When an individual or company acts willfully or negligently and causes a person’s death, this may be considered Wrongful Death. 

Many situations can result in wrongful death: drunk driving, motor vehicle accidents, plane crashes, medical malpractice, defective products, fire, and construction site accidents, etc. The cause of death may be an intentional or premeditated action, a reckless or negligent act, or a failure to act. 

Legally, wrongful death is a specific type of personal injury. It is a civil action rather than a criminal one. This is an important distinction. Criminal prosecution determines whether a person has committed a criminal offense and thus deserves legal punishment. In contrast, a civil lawsuit seeks compensation for the victim. In this case, it seeks to compensate the family for their emotional pain and financial loss. 

Of course, loss of life goes far beyond mere injury. Nothing can make up for the pain of losing a loved one. But if your loss was caused by someone else’s negligence, malpractice, or inaction, you may have legal rights to compensation for the damages you’ve suffered.


Who can bring a Wrongful Death lawsuit?

In a typical personal injury case, the lawsuit is filed by the injured person. In a wrongful death case, of course, the injured person is no longer able to act for themselves. Someone else must stand in their shoes to bring the lawsuit for them.

In Arkansas, that person is the “personal representative” for the deceased person’s estate. If no personal representative exists, then the “heirs at law” can file the wrongful death claim. Arkansas law designates these people as possible heirs at law:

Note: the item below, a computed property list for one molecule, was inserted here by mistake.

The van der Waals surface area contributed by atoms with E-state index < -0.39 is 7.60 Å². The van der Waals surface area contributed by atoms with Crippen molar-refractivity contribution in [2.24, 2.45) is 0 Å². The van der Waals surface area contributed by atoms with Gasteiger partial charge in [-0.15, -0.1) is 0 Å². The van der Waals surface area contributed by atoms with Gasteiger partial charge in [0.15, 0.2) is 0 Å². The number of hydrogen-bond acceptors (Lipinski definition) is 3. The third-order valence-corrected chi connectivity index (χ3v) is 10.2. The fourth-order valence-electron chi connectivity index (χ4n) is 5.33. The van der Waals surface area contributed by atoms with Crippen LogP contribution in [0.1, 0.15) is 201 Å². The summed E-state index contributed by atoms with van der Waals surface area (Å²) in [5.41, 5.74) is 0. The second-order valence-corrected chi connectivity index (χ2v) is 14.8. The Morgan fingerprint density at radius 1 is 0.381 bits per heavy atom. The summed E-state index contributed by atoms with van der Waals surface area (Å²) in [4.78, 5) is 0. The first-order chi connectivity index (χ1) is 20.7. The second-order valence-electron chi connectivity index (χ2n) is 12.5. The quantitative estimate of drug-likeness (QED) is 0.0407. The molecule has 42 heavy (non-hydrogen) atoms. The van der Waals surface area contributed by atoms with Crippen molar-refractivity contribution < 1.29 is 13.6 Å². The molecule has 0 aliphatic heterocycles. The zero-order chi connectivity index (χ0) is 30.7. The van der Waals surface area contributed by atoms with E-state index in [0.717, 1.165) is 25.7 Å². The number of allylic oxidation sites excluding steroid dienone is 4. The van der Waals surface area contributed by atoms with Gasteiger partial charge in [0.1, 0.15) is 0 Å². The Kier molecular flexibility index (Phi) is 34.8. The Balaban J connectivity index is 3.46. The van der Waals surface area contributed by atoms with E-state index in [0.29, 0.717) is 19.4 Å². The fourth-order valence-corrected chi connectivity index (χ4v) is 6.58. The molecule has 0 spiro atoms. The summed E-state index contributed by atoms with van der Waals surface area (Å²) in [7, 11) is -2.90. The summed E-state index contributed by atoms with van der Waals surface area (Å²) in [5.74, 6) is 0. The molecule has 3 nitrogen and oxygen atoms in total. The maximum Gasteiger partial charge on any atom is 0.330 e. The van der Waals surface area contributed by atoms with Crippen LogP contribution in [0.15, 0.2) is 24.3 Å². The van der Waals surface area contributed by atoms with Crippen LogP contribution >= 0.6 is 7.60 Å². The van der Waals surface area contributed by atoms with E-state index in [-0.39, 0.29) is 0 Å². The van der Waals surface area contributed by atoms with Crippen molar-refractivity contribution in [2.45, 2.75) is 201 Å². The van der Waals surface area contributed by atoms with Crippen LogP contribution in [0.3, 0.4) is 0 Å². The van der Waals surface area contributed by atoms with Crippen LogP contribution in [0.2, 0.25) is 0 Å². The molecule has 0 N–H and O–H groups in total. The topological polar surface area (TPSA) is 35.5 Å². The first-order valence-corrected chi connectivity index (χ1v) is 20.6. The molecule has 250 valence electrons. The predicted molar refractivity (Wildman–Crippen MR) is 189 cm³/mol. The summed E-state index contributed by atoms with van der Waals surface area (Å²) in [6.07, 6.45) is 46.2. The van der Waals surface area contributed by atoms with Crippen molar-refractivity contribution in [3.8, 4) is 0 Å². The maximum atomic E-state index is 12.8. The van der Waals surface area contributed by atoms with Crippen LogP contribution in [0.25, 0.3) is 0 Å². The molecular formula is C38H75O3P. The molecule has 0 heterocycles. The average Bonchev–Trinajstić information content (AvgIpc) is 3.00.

• Surviving spouse, children, parents, or siblings
  • Individuals who acted in loco parentis (as parents) for the deceased
  • Individuals for whom the victim acted in loco parentis (as a parent)

Each state establishes its own laws regarding wrongful death claims. This includes who may file a lawsuit on behalf of the victim.


For more about wrongful death laws in Arkansas, Mississippi, and Texas: Who Can File a Wrongful Death Lawsuit? 


How long do I have to file a lawsuit for Wrongful Death?

The deadline to file a lawsuit is determined by the “statute of limitations.” This may vary from state to state. In Arkansas, the statute of limitations is three (3) years from the date of death.


Do I need a lawyer for a Wrongful Death claim?

Proving a wrongful death claim is rarely simple or easy. Your family may still be in the process of grieving while also dealing with funeral expenses, insurance companies, and medical bills. You don’t have to shoulder this burden alone. An experienced personal injury lawyer can help relieve that burden by handling the legal process for you. 

At Taylor King Law, we have the experience and skill to ensure your family receives the compensation you deserve. We go the extra mile to thoroughly investigate and build your case. No amount of money can replace your loved one, but you shouldn’t have to suffer financially because of another person’s harmful actions.


Questions? Call Taylor King Law.

If your loved one was wrongfully killed, you may have legal rights to file a wrongful death claim. Taylor King Law has been serving the families of victims for more than 25 years. “On your side–by your side” is more than a slogan. It’s our commitment to every client, and it will be our commitment to you. 

We have offices across Arkansas, Mississippi, and Texas. Call 1-800-CAR-WRECK today or Contact us Online to begin your FREE consultation.




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